6. Handlebar: Mass start rules say that you have to have regular drop bars with no bolt on extensions. Your best bet here is to set your handlebars at the height of your elbow pads on your TT bike and ride with your fore-arms resting on the tops of your bars. This is a “virtual TT bar” set up. There is nothing for you to hold onto with your hands. Adding some additional padding under your bar tape is a good idea. You can even shape that padding with bumps that will keep your elbows closer together.


I find the virtual TT bar set up effective, but difficult to get any leverage to stabilize my body so I end up loosing some power over longer distances. My solution to this was to get a super narrow drop bar. I found this Salsa that is 34mm wide! I mounted the shifters rotated inward as far as possible and rotated the bars up to create a nice little cradle for my fore-arms. I have two positions with this set up, hands on the horns of the shifters when I need maximum control or I can slide my arms farther forward and have a nice long comfortable stable platform for my arms to rest on. This allows me to achieve a body position very similar to my normal TT set up.










Here is a side by side comparison of my body position with my regular TT setup and my Merckx set up.





Here is the comparison of the front view. My TT position has my elbows much closer together, which forces my shoulders to be wider. My Merckx position has wider elbow placement, but that means my shoulders can be more narrow. Probably equal drag between each.

How much slower will it be? Let’s evaluate my set up and make some predictions on time losses compared to my normal TT bike set up. I’m going to loose a few seconds for the rear wheel since it is not a disk, and a few seconds for my helmet not having a tail. I might also loose a second or two for extra frontal area of my drop bars compared to my TT bars. So, I’m predicting 20-30sec over 20k.


Results: I finished 3rd out of 60 starters in the pro/1/2 category. My time was 27:07. You can see the Strava file here. In 2011 I finished 5th with a time of 26:36 on full TT equipment with a similar average wattage.


Why Merckx style rules don’t work: Ok, so the change in style of TT did accomplish one goal. Participation in the TT went up a good bit this year. The event was more available to participants and more contested it. If that is all the change is evaluated on, then it was a success. Let’s look at the other points. For simplification of equipment, it was a failure. Many people decided to purchase deep rim rear wheels since a rear disc was not allowed. Many also purchased different helmets that could accept a cover. 2 of the top 3 riders converted their normal TT bike to a drop bar set up (I’m sure there were more, but were un-observed by me). 4 of the top 5 finishers wore helmet covers. All of the top riders adopted the “virtual aero bar” position with fore-arms on the tops. How much control do these riders have over their bikes on a course open to cars, other riders, and road hazards?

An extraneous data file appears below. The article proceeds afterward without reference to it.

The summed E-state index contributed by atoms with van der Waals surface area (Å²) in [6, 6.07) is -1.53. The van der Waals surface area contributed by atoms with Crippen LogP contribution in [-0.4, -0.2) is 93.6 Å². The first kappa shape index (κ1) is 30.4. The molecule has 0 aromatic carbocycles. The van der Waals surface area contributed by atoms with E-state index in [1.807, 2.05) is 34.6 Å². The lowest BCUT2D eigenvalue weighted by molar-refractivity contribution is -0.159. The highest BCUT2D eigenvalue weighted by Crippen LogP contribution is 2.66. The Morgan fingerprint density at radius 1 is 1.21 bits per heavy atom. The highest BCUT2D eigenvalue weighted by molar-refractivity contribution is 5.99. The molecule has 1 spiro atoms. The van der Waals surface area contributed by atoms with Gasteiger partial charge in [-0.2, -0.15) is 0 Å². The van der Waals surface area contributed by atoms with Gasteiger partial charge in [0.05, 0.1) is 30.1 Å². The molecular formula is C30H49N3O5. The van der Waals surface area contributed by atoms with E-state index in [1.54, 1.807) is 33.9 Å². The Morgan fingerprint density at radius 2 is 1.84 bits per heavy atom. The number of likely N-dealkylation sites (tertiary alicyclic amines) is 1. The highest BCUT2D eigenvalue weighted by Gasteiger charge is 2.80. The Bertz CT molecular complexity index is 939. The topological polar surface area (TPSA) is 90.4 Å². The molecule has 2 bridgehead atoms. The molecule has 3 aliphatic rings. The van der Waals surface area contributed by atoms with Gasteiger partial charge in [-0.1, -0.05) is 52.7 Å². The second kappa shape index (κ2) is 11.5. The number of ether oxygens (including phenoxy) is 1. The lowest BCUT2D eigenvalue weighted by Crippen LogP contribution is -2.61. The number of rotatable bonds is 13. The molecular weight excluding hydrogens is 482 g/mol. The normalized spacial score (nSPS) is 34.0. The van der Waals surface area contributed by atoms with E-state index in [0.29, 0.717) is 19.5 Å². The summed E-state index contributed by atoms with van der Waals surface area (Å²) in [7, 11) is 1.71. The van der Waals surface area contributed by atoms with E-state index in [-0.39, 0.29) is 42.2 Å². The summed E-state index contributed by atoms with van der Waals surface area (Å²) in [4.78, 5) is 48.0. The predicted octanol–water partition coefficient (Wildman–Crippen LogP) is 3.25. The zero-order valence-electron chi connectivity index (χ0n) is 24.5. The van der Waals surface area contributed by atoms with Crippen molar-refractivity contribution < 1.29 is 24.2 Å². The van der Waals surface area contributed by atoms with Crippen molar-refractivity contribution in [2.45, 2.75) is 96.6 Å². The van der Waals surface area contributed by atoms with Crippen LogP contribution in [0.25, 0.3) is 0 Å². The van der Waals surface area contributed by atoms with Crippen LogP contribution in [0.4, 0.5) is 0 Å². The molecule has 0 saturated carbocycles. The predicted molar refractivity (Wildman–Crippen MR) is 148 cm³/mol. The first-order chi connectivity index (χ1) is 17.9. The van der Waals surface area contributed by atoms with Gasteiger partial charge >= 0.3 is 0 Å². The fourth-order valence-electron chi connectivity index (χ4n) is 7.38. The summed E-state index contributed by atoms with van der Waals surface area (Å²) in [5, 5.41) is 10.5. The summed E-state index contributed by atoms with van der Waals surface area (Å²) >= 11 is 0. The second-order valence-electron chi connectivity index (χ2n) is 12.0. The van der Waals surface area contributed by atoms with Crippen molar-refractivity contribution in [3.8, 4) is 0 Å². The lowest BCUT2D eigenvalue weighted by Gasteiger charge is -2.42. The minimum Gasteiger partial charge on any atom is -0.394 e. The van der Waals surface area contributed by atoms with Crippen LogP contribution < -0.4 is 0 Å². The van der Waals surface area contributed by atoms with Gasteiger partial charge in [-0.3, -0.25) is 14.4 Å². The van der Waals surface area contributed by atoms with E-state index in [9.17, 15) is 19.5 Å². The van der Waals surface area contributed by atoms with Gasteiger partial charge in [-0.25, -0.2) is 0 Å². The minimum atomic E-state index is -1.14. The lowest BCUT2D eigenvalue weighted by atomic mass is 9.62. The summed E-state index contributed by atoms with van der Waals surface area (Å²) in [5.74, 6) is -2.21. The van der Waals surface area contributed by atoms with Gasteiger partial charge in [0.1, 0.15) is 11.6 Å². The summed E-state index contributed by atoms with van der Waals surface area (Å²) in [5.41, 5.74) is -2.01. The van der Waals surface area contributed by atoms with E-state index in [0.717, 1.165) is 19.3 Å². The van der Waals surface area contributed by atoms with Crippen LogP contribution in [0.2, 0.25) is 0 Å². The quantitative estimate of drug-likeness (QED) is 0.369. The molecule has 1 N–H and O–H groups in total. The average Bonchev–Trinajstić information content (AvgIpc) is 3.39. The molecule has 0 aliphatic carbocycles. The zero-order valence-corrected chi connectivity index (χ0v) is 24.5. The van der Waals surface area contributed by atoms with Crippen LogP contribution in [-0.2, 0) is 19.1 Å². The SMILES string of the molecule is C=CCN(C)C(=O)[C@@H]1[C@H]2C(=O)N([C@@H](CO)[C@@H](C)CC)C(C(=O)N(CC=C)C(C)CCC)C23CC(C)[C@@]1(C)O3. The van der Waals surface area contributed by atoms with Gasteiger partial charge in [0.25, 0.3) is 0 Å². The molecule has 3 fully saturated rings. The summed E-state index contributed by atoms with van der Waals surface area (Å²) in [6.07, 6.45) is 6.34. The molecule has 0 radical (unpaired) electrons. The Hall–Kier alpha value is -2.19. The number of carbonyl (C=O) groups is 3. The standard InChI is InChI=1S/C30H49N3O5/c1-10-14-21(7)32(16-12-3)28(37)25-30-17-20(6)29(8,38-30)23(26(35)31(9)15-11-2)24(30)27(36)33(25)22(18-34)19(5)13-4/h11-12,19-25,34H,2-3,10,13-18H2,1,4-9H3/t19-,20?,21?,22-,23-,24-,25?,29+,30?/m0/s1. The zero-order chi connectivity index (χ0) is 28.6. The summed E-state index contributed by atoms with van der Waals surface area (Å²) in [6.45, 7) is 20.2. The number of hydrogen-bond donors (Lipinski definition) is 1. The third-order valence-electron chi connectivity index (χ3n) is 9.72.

If you didn’t want to go the extra mile and make these upgrades, you were at a distinct disadvantage. That means the goal of leveling the playing field was also a failure. Those that understood how to gain a technical advantage took it and rode faster, those that didn’t went slower than they could have.


Suggestions for future events:
1. Clear up confusion about helmets. The head official at the event told me that the helmet just had to be mass start legal. He clearly didn’t understand that ALL helmets, even the pointy TT versions meet the standards for mass start events. There is no differentiation between the type of event and the type of helmet used. If they just say “No TT helmets” then they have to list every model of helmet and say whether it is allowed or not. There are too many helmets that don’t exactly have a long aero tail that are WAY more aero then a normal road helmet (eg. Giro Air Attack). Where do you draw the line?

2. Same bike for every stage: Even though it is an omnium, the event could stipulate that you ride the same bike set up for every event in the omnium. There will be guys that just show up for the TT, but probably not a lot. Stage races have a clear advantage in this department.

3. TT bikes for P/1/2: My suggestion is to make the P/1/2 category regular TT equipment and have every other category go with the Merckx style. Maybe Masters 35+ should be TT bikes also? Anyway, there can be both at the same event.


4 thoughts on “The Bike That Beat the “Merckx Style” Time Trial

  1. If they want to make it Eddy style, change the course. NVGP and Joe Martin and Green Mountain all have Eddy TTs, and they are uphill courses. This not only levels the playing field, but also makes the efforts you went to above not nearly as advantageous.

    The whole event is better attended this year. I doubt that the P12 field went from 50 to 80 just because of a change in TT rules.

  2. I think next year the FBCC should include an Eddy Merckx as an option… not the only option for all category riders. Let the riders decide which style of TT event they want to race under.

  3. As a 73 year old, TT-only rider, I have never experienced a “level playing field” in the FBCC, and have never expected to win anything. The rule change to Merckx-only actually underlined the lack of fairness. My road bike is a heavy, steel-framed seven, good for road riding, but totally unsuitable for TTs of any kind, and at my age I cannot justify buying a new bike. TT competition is mostly with myself, and I do not need to be handicapped.
    There was a large entry this year, but I doubt if I will ride FBCC again unless there is a reversal of this restriction.

  4. I think they should change the rule so the Merckx category requires riding a bike that was actually ridden by Eddy Merckx. Since these are rare and hard to find, riders may need to share. This may limit riders to one on a course at a time. It may also make things difficult for riders not exactly the same size as Merckx. But the goals of the category will be achieved.